The wait to finally lay eyes on Marvel’s ‘The Avengers’ is finally over because you could go out right now and watch it. Or, as I’m sure is the case with most of you, watch it again. Unfortunately, the release of ‘The Avengers’ also means the last Avengers Spotlight series. That is, until ‘Avengers 2’ comes out. So before you head off to see the film for a second, third, or fourth time, check out this Spotlight that takes a look at the shield-weilding First Avenger, Steve Rogers AKA Captain America.

Created in 1940 by Joe Simon and Jack Kirby under the banner of Marvel predecessor Timely Comics, Captain America first appeared in ‘Captain America Comics’ #1. He was created to raise homeland morale during World War II and was often depicted fighting with the Axis Powers. After the war, Cap’s popularity waned and he disappeared from the Marvel Universe until 1964 when The Avengers revived him from suspended animation. Since then, the Star-Spangled Avenger has become the poster boy for Marvel Comics, starred in his very own critically acclaimed series, and led the super team who saved him into battle on numerous occasions by shouting, “Avengers assemble!”


Steve Rogers was born on July 4, 1920 in the Lower East Side of Manhattan to Irish immigrants Sarah and Joseph Rogers. By the time he was a teenager, Steve’s father had died and his mother had passed away a few years later of pneumonia. By 1940, before America entered the fray of World War II, the tall, scrawny Rogers became a fine arts student specializing in illustration so he could be a comic book writer and artist.

Once the war started, Steve was unsatisfied with just sitting around doing nothing while his country was at war, so he enlisted into the US army, but was denied due to his extremely frail body. He tried again many times, despite being rejected each time. Finally, his determination was recognized by General Chester Phillips and recruited to “Project: Rebirth”. As a part of the project, Steve becomes a test subject for the experimental Super-Soldier serum created by scientist Abraham Erskine. Combined with vita-rays, the serum turns plain old Steve Rogers into the perfect soldier with heightened strength, agility, stamina, and intelligence, and thus, Captain America is born.

After the experiment is a success, the serum’s creator, Erskine, is assassinated by a Nazi spy named Heinz Kruger. In his first act as Captain America, Steve avenges the scientist’s death by chasing down the spy and kills him by punching him into some machinery. While avenged, Erskine’s work died along with him, so the Super-Soldier serum and the method to make more Super Soldiers was lost.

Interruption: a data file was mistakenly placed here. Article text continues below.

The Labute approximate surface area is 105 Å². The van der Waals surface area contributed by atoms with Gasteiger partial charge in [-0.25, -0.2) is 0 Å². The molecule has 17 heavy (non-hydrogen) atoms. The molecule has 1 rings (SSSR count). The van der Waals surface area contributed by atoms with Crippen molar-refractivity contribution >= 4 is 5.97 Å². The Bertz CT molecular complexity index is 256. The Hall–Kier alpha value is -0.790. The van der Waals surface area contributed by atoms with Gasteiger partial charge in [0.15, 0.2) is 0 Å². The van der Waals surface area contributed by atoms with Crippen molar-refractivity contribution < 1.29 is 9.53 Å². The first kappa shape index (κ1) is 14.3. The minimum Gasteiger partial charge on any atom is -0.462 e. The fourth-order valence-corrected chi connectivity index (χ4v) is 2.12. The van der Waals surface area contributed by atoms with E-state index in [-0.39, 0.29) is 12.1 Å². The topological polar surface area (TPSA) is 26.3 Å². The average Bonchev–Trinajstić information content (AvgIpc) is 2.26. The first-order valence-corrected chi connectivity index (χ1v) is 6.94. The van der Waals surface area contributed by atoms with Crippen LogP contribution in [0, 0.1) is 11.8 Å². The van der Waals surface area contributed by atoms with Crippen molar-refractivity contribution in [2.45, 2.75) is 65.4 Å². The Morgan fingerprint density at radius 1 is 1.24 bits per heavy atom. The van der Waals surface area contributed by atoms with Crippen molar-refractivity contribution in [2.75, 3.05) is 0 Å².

After that day, Captain Rogers was cast as a patriotic superhero by the US Government to help end the war and stop villains such as The Red Skull. During his time at Camp Lehigh in Virginia, Steve forms a friendship with the teenage mascot of the camp, James Buchanan “Bucky” Barnes and takes Bucky on as a sidekick in his missions to fight the Nazi menace. And when the battles got too tough for Cap and Bucky, they were joined by The Invaders, which was made up of the original android Human Torch, Toro, Namor the Sub-Mariner, Union Jack, and Spitfire.

In the closing days of World War II, Captain America and Bucky tried to stop Baron Zemo from destroying an experimental drone plane. After Zemo packs the plane with explosives and launches it, Cap and Bucky hop aboard and try to defuse the bomb, but are unsuccessful. It appears that Barnes is killed in the blast, while Rogers is hurled into the freezing waters of the North Atlantic. After a search for the heroes, they are assumed dead, until many years later when they both eventually make their return to the Marvel Universe. For Cap, his return comes as a result of The Avengers and Namor find him frozen in the ice beneath where he was thought to have perished. As for Bucky, he returns as The Winter Soldier, but that’s to be saved for another Avengers Spotlight at another time (hopefully).

Shining Moment on the Page

As Captain America, Steve Rogers has fought many foes over the years like The Red Skull, Baron Zemo, Doctor Doom, Kang the Conqueror, and even Adolf Hitler. He’s been a part of most of the biggest events in Marvel Comics’ history, so I could easily pick any event and it would be a shining moment for Cap. But seeing as it is me writing this article, this will be my last chance to talk about ‘Civil War’ in the series, so naturally I’ll jump at the opportunity.